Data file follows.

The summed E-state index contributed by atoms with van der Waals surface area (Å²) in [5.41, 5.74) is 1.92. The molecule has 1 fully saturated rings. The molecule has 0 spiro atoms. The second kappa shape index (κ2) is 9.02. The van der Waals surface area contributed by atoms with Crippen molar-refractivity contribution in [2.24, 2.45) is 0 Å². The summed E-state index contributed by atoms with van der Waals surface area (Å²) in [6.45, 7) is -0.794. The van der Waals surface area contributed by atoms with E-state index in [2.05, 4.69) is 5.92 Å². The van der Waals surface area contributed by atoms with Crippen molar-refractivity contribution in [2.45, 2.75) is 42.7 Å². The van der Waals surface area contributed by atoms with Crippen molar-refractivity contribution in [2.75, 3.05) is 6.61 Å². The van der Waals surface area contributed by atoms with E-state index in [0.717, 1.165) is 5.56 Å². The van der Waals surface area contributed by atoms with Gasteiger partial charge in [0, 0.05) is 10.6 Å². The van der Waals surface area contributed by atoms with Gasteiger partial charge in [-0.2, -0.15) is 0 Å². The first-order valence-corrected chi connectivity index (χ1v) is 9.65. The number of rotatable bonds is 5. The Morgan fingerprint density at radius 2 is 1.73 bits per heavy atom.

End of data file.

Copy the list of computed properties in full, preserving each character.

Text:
The summed E-state index contributed by atoms with van der Waals surface area (Å²) in [5.41, 5.74) is 1.92. The molecule has 1 fully saturated rings. The molecule has 0 spiro atoms. The second kappa shape index (κ2) is 9.02. The van der Waals surface area contributed by atoms with Crippen molar-refractivity contribution in [2.24, 2.45) is 0 Å². The summed E-state index contributed by atoms with van der Waals surface area (Å²) in [6.45, 7) is -0.794. The van der Waals surface area contributed by atoms with E-state index in [2.05, 4.69) is 5.92 Å². The van der Waals surface area contributed by atoms with Crippen molar-refractivity contribution in [2.45, 2.75) is 42.7 Å². The van der Waals surface area contributed by atoms with Crippen molar-refractivity contribution in [2.75, 3.05) is 6.61 Å². The van der Waals surface area contributed by atoms with E-state index in [0.717, 1.165) is 5.56 Å². The van der Waals surface area contributed by atoms with Gasteiger partial charge in [0, 0.05) is 10.6 Å². The van der Waals surface area contributed by atoms with Gasteiger partial charge in [-0.2, -0.15) is 0 Å². The first-order valence-corrected chi connectivity index (χ1v) is 9.65. The number of rotatable bonds is 5. The Morgan fingerprint density at radius 2 is 1.73 bits per heavy atom.